The Daily Dose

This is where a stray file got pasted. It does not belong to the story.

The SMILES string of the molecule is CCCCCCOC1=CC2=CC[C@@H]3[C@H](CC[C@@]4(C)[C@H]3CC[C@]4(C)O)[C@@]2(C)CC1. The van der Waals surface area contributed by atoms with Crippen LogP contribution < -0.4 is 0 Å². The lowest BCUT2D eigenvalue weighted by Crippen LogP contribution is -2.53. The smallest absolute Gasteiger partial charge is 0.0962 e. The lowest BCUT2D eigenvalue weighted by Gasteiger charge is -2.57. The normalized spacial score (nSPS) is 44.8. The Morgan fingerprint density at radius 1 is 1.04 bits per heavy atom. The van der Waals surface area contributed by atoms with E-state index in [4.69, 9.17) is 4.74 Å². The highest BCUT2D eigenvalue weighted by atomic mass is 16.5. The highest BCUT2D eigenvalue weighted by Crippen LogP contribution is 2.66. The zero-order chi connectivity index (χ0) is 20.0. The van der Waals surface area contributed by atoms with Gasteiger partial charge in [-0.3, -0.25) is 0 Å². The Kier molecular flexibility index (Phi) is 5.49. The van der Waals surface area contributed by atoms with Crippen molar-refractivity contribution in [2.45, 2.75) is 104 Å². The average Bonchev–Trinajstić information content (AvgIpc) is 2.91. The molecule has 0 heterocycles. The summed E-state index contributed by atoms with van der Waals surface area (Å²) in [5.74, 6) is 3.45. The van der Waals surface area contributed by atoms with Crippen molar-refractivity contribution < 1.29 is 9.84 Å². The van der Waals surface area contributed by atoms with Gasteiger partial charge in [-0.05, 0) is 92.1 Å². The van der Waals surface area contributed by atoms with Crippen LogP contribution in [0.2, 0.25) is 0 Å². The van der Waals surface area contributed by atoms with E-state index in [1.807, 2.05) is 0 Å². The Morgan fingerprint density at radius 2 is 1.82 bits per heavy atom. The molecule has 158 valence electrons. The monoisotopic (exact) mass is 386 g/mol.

Next time you're trying to decide if you should exercise or not because you just "don't feel like it," consider this: In a study at University of Missouri-Columbia, researchers found that mice deprived of exercise for only two days had a 30% reduction in insulin effectiveness as measured by the amount of glucose content in their muscles. The implication? Regular exercise is required to keep your body's engine running smoothly and efficiently. Researchers had mice run on exercise wheels for three weeks and then deprived them of their activity -- enforced lethargy, if you will -- for up to two days. Amazingly, in just that short time, the mice's sensitivity to insulin dropped. Insulin works by removing glucose (blood sugar) from the bloodstream, transporting it into the muscles and other tissues where it then binds to receptors on the muscle wall that make it possible for the muscle to turn glucose into energy. Among active people, this system is highly efficient, but in non-exercisers, that's not the case -- they have fewer receptors in the muscles for binding insulin, and this makes the process of transferring glucose to muscles for energy production sluggish. Sluggish energy production translates into lack of energy, weight gain and increased blood sugar levels. As I said above, the results were striking -- in the newly lethargic mice, the amount of glucose their insulin took to the muscles decreased by one-third. I talked with the study's author, Frank Booth, PhD, professor of biomedical sciences and director of the MU Health Activity Center. Dr. Booth says that although this was a mouse study, a similar study on humans also has shown rapid changes in insulin insensitivity with inactivity. He adds that even among people with a high genetic risk for diabetes, studies have shown that regular exercise can reduce their risk of developing the disease by 40%. This clearly shows that the rule of exercise is to do it nearly every day. But the question remains, "How much?" Dr. Booth says that getting Americans to exercise presents a challenge that requires changing the culture of a car society. Unfortunately, in our mechanized, computerized, remote-controlled society, people don't need to be physical to accomplish their tasks. Dr. Booth suggests that it's not necessary to "work out" each day -- it's necessary to be physical each day. Walk, climb stairs, do yard work, sweep the garage, vacuum the rugs -- these are all physical activities that make the body move. Start there... and then you can work your way up to a more structured exercise regimen. Just don't do nothing.